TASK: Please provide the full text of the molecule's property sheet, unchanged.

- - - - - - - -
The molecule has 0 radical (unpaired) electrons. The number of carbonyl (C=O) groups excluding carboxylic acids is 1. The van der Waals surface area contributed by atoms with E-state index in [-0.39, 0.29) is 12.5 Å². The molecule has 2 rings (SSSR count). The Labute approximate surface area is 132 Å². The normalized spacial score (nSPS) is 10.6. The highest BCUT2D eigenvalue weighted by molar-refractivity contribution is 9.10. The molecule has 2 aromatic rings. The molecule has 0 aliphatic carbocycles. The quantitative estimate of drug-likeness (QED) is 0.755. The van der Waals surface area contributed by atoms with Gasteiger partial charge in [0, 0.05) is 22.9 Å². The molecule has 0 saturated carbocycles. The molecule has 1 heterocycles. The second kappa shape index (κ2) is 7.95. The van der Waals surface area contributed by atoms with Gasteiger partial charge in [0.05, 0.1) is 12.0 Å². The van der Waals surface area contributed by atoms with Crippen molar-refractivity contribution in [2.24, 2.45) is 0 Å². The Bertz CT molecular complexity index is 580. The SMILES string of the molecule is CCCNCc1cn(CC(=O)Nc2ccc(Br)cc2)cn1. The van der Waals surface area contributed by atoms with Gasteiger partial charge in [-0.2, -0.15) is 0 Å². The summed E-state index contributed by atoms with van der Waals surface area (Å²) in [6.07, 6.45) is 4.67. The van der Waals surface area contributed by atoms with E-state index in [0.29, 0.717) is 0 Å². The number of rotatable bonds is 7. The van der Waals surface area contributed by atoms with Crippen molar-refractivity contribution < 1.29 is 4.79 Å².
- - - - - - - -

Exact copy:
The molecule has 0 radical (unpaired) electrons. The number of carbonyl (C=O) groups excluding carboxylic acids is 1. The van der Waals surface area contributed by atoms with E-state index in [-0.39, 0.29) is 12.5 Å². The molecule has 2 rings (SSSR count). The Labute approximate surface area is 132 Å². The normalized spacial score (nSPS) is 10.6. The highest BCUT2D eigenvalue weighted by molar-refractivity contribution is 9.10. The molecule has 2 aromatic rings. The molecule has 0 aliphatic carbocycles. The quantitative estimate of drug-likeness (QED) is 0.755. The van der Waals surface area contributed by atoms with Gasteiger partial charge in [0, 0.05) is 22.9 Å². The molecule has 0 saturated carbocycles. The molecule has 1 heterocycles. The second kappa shape index (κ2) is 7.95. The van der Waals surface area contributed by atoms with Gasteiger partial charge in [0.05, 0.1) is 12.0 Å². The van der Waals surface area contributed by atoms with Crippen molar-refractivity contribution in [2.24, 2.45) is 0 Å². The Bertz CT molecular complexity index is 580. The SMILES string of the molecule is CCCNCc1cn(CC(=O)Nc2ccc(Br)cc2)cn1. The van der Waals surface area contributed by atoms with Gasteiger partial charge in [-0.2, -0.15) is 0 Å². The summed E-state index contributed by atoms with van der Waals surface area (Å²) in [6.07, 6.45) is 4.67. The van der Waals surface area contributed by atoms with E-state index in [0.29, 0.717) is 0 Å². The number of rotatable bonds is 7. The van der Waals surface area contributed by atoms with Crippen molar-refractivity contribution < 1.29 is 4.79 Å².